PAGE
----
"What's your name?"
"Emma Gould," she said. "What's yours?"
"By all the girls or just the law?"
He couldn't keep up with her and cover the room at the same time so he turned her to him and pulled the gag out of his pocket. The gags were men's socks that Paulo Bartolo had stolen from the Woolworth's where he worked.
"You're going to put a sock in my mouth."
"A sock. In my mouth."
"Never been used before," Joe said. "I promise."
She cocked one eyebrow. It was the same tarnished-brass color as her hair and soft and shiny as ermine.
"I wouldn't lie to you," Joe said and felt, in that moment, as if he were telling the truth.
"That's usually what liars say." She opened her mouth like a child resigned to a spoonful of medicine, and he thought of saying some-thing else to her but he couldn't think of what. He thought of asking her something, just so he could hear her voice again.
Her eyes pulsed a bit when he pushed the sock into her mouth and then she tried to spit it outthey usually didshaking her head as she saw the length of tape in his hand, but he was ready for her. He clamped his hand over her mouth and smoothed the ends of the tape against her cheeks. She looked at him as if, until this point, the whole transaction had been perfectly honorablea kick, evenbut now he'd gone and sullied it.
"It's half silk," he said.
Another arch of her eyebrow.
"The sock," he said. "Go join your friends."
She knelt by Brendan Loomis, who'd never taken his eyes off Joe, not once the whole time.
Joe looked at the door to the counting room, looked at the padlock on the door. He let Loomis follow his gaze and then he looked Loomis in the eyes. Loomis's eyes went dull as he waited to see what the next move would be.
Joe held his gaze and said, "Let's go, boys. We're done."
Loomis blinked once, slowly, and Joe decided to take that as a peace offeringor the possibility of oneand got the hell out of there.
When they left, they drove along the waterfront. The sky was a hard blue streaked with hard yellow. The gulls rose and fell, cawing. The bucket of a ship crane swung in hard over the wharf road, then swung back with a scream as Paulo drove over its shadow. Longshore¬men, stevedores, and teamsters stood at their pilings, smoking in the bright cold. A group of them threw rocks at the gulls.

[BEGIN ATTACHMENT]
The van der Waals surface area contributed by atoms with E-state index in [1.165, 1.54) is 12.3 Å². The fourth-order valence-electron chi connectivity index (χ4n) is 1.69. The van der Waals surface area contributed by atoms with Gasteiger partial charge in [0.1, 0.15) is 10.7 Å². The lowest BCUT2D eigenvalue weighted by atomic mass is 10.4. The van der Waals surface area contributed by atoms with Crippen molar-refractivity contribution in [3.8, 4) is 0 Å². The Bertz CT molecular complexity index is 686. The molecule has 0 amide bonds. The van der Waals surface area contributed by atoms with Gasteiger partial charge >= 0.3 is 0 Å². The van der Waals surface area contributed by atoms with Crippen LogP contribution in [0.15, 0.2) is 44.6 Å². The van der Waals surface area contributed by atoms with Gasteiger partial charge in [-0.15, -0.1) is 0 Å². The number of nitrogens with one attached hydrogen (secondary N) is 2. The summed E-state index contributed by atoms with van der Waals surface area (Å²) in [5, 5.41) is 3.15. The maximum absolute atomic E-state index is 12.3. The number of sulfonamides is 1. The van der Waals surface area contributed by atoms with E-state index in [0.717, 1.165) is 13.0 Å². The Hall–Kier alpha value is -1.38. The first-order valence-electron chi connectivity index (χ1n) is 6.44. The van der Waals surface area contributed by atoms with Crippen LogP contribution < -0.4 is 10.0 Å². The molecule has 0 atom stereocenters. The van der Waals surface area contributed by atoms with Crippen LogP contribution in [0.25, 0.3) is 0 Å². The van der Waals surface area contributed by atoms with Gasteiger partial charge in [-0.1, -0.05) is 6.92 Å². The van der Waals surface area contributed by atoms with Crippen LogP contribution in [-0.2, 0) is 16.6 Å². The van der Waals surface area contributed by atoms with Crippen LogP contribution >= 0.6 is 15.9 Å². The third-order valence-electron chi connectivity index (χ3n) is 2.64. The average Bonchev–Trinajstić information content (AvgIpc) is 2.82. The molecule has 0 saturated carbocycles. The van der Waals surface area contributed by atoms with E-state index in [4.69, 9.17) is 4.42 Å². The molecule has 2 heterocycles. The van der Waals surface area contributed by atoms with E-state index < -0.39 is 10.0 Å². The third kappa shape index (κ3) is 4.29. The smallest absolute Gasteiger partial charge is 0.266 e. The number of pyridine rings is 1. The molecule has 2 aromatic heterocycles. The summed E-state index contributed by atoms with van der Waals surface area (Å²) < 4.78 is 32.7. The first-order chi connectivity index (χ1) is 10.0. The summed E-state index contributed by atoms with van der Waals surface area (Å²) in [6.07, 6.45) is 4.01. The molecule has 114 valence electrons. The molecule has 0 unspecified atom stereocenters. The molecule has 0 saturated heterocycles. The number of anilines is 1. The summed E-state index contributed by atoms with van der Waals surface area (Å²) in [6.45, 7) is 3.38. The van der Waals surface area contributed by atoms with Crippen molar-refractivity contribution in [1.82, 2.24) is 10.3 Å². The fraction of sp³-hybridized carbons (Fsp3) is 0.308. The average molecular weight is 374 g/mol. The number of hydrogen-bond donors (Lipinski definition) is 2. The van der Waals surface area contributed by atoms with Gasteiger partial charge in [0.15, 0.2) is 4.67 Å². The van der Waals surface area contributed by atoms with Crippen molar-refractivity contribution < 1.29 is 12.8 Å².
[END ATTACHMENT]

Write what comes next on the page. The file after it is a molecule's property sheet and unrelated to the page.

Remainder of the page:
Joe rolled down his window, took the cold air on his face, against his eyes. It smelled like salt, fish blood, and gasoline
Dion Bartolo looked back at him from the front seat. "You asked the doll her name?"
Joe said, "Making conversation."
"You cuff her hands like you're putting a pin on her, asking her to the dance?"
Joe leaned his head out the open window for a minute, sucked the dirty air in as deep as he could. Paulo drove off the docks and up toward Broadway, the Nash Roadster doing thirty miles an hour easy.
"I seen her before," Paulo said.
Joe pulled his head back in the car. "Where?"
"I don't know. But I did. I know it." He bounced the Nash onto Broadway and they all bounced with it. "You should write her a poem maybe."
"Write her a fucking poem," Joe said. "Why don't you slow down and stop driving like we did something?"
Dion turned toward Joe, placed his arm on the seat back. "He actu-ally wrote a poem to a girl once, my brother."
Paulo met his eyes in the rearview mirror and gave him a solemn nod.
"Nothing," Dion said. "She couldn't read."
They headed south toward Dorchester and got stuck in traffic by a horse that dropped dead just outside Andrew Square. Traffic had to be routed around it and its overturned ice cart. Shards of ice glistened in the cobblestone cracks like metal shavings, and the iceman stood beside the carcass, kicking the horse in the ribs. Joe thought about her the whole way. Her hands had been dry and soft. They were very small and pink at the base of the palms. The veins in her wrist were violet. She had a black freckle on the back of her right ear but not on her left.
Excerpted from Live by Night by Dennis Lehane. Copyright © 2012 by Dennis Lehane. Excerpted by permission of William Morrow. All rights reserved. No part of this excerpt may be reproduced or reprinted without permission in writing from the publisher.
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No Man's Land
by Simon Tolkien
Inspired by the experiences of his grandfather, J. R. R. Tolkien, during World War I.
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